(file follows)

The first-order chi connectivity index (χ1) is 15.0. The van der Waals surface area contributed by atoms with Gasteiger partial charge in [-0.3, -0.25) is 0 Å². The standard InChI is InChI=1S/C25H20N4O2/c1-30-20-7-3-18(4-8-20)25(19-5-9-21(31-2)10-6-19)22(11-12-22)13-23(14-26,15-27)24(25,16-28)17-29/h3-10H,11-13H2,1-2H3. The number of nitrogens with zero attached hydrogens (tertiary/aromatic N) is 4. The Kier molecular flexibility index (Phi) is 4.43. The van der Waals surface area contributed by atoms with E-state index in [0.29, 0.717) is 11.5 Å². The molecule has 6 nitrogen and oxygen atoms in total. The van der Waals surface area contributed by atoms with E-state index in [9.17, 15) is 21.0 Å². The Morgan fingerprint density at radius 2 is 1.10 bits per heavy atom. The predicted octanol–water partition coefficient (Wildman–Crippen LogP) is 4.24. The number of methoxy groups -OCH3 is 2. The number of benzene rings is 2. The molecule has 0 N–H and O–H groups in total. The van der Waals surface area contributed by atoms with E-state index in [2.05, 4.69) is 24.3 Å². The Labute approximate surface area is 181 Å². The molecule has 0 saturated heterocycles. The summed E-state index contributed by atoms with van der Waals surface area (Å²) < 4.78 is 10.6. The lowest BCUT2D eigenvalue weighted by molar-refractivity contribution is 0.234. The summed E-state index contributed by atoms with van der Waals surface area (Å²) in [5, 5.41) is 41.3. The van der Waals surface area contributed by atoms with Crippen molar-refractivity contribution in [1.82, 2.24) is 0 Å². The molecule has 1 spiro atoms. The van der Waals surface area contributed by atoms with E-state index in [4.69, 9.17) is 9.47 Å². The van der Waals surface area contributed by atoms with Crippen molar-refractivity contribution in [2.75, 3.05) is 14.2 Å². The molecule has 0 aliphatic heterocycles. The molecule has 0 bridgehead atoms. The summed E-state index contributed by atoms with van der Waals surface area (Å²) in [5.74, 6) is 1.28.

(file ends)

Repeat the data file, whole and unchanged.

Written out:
The first-order chi connectivity index (χ1) is 15.0. The van der Waals surface area contributed by atoms with Gasteiger partial charge in [-0.3, -0.25) is 0 Å². The standard InChI is InChI=1S/C25H20N4O2/c1-30-20-7-3-18(4-8-20)25(19-5-9-21(31-2)10-6-19)22(11-12-22)13-23(14-26,15-27)24(25,16-28)17-29/h3-10H,11-13H2,1-2H3. The number of nitrogens with zero attached hydrogens (tertiary/aromatic N) is 4. The Kier molecular flexibility index (Phi) is 4.43. The van der Waals surface area contributed by atoms with E-state index in [0.29, 0.717) is 11.5 Å². The molecule has 6 nitrogen and oxygen atoms in total. The van der Waals surface area contributed by atoms with E-state index in [9.17, 15) is 21.0 Å². The Morgan fingerprint density at radius 2 is 1.10 bits per heavy atom. The predicted octanol–water partition coefficient (Wildman–Crippen LogP) is 4.24. The number of methoxy groups -OCH3 is 2. The number of benzene rings is 2. The molecule has 0 N–H and O–H groups in total. The van der Waals surface area contributed by atoms with E-state index in [2.05, 4.69) is 24.3 Å². The Labute approximate surface area is 181 Å². The molecule has 0 saturated heterocycles. The summed E-state index contributed by atoms with van der Waals surface area (Å²) < 4.78 is 10.6. The lowest BCUT2D eigenvalue weighted by molar-refractivity contribution is 0.234. The summed E-state index contributed by atoms with van der Waals surface area (Å²) in [5, 5.41) is 41.3. The van der Waals surface area contributed by atoms with Crippen molar-refractivity contribution in [1.82, 2.24) is 0 Å². The molecule has 1 spiro atoms. The van der Waals surface area contributed by atoms with E-state index in [4.69, 9.17) is 9.47 Å². The van der Waals surface area contributed by atoms with Crippen molar-refractivity contribution in [2.75, 3.05) is 14.2 Å². The molecule has 0 aliphatic heterocycles. The molecule has 0 bridgehead atoms. The summed E-state index contributed by atoms with van der Waals surface area (Å²) in [5.74, 6) is 1.28.